Research on a book about her grandfather, a photographer called Donaldson, leads Helena to her grandmother's Suffolk village to unravel the web of duplicity surrounding her family.
This is the kind of book that makes you wonder why it isn't better than it is. McMahon has a strong storyline and is grappling with the ought-to-be- gripping issues of betrayal, love, incest and death. The Victorian flashbacks, related simultaneously with Helena's story, are oddly static. It's as if McMahon has plundered the stock of Cliched Victorian Characters to populate her novel: there's the delicate, neurotic mother who constantly takes to her bed; the headstrong, intelligent, yet misunderstood young woman who is given to striding about the glowering, windswept landscape; and then there's Donaldson, the arche- type of gauche, inept Victorian male suppression. And - what do you know - Helena's gradual uncovering of the secrets of her forebears leads her on her own path of self-discovery.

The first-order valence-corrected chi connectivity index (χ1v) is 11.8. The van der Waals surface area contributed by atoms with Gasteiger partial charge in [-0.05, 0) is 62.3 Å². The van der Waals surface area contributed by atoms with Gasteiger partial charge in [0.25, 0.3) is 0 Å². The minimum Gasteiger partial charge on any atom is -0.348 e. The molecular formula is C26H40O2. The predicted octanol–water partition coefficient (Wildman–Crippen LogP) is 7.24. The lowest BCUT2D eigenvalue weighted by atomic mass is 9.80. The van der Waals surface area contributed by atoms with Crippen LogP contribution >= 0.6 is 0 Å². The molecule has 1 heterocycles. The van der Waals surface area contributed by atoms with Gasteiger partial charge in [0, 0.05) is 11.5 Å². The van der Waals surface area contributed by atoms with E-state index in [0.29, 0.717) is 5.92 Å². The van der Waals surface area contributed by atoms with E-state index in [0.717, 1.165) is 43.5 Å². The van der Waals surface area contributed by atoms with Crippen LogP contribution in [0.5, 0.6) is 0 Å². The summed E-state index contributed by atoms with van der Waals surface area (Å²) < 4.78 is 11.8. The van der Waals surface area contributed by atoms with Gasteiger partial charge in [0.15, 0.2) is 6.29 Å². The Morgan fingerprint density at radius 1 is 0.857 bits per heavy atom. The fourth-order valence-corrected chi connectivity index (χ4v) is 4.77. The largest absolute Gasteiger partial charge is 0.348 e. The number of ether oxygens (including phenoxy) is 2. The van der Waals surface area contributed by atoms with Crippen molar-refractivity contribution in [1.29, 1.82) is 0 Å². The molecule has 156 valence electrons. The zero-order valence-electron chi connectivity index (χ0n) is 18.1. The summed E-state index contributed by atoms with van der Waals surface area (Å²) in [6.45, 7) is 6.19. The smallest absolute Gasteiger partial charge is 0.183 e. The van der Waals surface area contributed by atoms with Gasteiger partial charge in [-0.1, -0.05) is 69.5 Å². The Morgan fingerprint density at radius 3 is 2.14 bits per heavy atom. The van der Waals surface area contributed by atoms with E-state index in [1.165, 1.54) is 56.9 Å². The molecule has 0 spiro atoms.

It feels disappointingly like a missed opportunity, as if McMahon had the essence of a good novel but just failed to breathe sufficient life into it.